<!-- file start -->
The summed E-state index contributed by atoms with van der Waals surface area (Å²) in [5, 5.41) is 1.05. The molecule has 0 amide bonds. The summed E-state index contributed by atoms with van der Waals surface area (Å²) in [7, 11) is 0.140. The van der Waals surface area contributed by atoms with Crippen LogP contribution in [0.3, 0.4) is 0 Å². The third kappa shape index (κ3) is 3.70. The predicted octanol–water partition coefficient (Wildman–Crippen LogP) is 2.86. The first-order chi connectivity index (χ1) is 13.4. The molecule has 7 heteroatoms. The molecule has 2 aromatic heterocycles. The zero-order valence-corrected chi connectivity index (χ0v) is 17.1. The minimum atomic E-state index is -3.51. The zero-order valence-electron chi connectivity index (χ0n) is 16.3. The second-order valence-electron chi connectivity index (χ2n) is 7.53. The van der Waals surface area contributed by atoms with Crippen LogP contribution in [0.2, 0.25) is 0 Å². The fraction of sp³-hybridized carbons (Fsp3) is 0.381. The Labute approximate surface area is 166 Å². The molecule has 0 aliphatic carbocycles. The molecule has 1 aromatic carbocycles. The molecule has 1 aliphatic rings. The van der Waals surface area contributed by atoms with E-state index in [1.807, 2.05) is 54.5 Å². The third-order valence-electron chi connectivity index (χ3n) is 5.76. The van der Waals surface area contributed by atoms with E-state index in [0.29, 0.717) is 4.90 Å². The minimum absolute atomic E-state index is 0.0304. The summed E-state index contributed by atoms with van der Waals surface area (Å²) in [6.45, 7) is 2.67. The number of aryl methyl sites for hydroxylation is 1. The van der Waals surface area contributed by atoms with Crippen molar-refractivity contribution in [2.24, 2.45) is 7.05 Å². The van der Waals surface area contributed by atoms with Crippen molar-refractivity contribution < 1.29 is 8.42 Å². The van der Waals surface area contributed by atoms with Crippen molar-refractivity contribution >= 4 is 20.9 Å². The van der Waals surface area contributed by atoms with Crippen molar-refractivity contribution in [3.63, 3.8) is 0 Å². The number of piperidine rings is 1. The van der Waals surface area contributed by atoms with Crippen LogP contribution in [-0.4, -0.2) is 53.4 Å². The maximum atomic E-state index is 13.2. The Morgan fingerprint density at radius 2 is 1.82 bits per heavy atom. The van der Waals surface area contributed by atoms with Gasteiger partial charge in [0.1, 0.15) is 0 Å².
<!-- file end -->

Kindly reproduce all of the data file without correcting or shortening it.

The summed E-state index contributed by atoms with van der Waals surface area (Å²) in [5, 5.41) is 1.05. The molecule has 0 amide bonds. The summed E-state index contributed by atoms with van der Waals surface area (Å²) in [7, 11) is 0.140. The van der Waals surface area contributed by atoms with Crippen LogP contribution in [0.3, 0.4) is 0 Å². The third kappa shape index (κ3) is 3.70. The predicted octanol–water partition coefficient (Wildman–Crippen LogP) is 2.86. The first-order chi connectivity index (χ1) is 13.4. The molecule has 7 heteroatoms. The molecule has 2 aromatic heterocycles. The zero-order valence-corrected chi connectivity index (χ0v) is 17.1. The minimum atomic E-state index is -3.51. The zero-order valence-electron chi connectivity index (χ0n) is 16.3. The second-order valence-electron chi connectivity index (χ2n) is 7.53. The van der Waals surface area contributed by atoms with Crippen LogP contribution in [0.2, 0.25) is 0 Å². The fraction of sp³-hybridized carbons (Fsp3) is 0.381. The Labute approximate surface area is 166 Å². The molecule has 0 aliphatic carbocycles. The molecule has 1 aromatic carbocycles. The molecule has 1 aliphatic rings. The van der Waals surface area contributed by atoms with E-state index in [1.807, 2.05) is 54.5 Å². The third-order valence-electron chi connectivity index (χ3n) is 5.76. The van der Waals surface area contributed by atoms with E-state index in [0.29, 0.717) is 4.90 Å². The minimum absolute atomic E-state index is 0.0304. The summed E-state index contributed by atoms with van der Waals surface area (Å²) in [6.45, 7) is 2.67. The number of aryl methyl sites for hydroxylation is 1. The van der Waals surface area contributed by atoms with Crippen molar-refractivity contribution in [2.24, 2.45) is 7.05 Å². The van der Waals surface area contributed by atoms with Crippen molar-refractivity contribution < 1.29 is 8.42 Å². The van der Waals surface area contributed by atoms with Crippen molar-refractivity contribution >= 4 is 20.9 Å². The van der Waals surface area contributed by atoms with Crippen molar-refractivity contribution in [3.63, 3.8) is 0 Å². The number of piperidine rings is 1. The van der Waals surface area contributed by atoms with Crippen LogP contribution in [-0.4, -0.2) is 53.4 Å². The maximum atomic E-state index is 13.2. The Morgan fingerprint density at radius 2 is 1.82 bits per heavy atom. The van der Waals surface area contributed by atoms with Gasteiger partial charge in [0.1, 0.15) is 0 Å².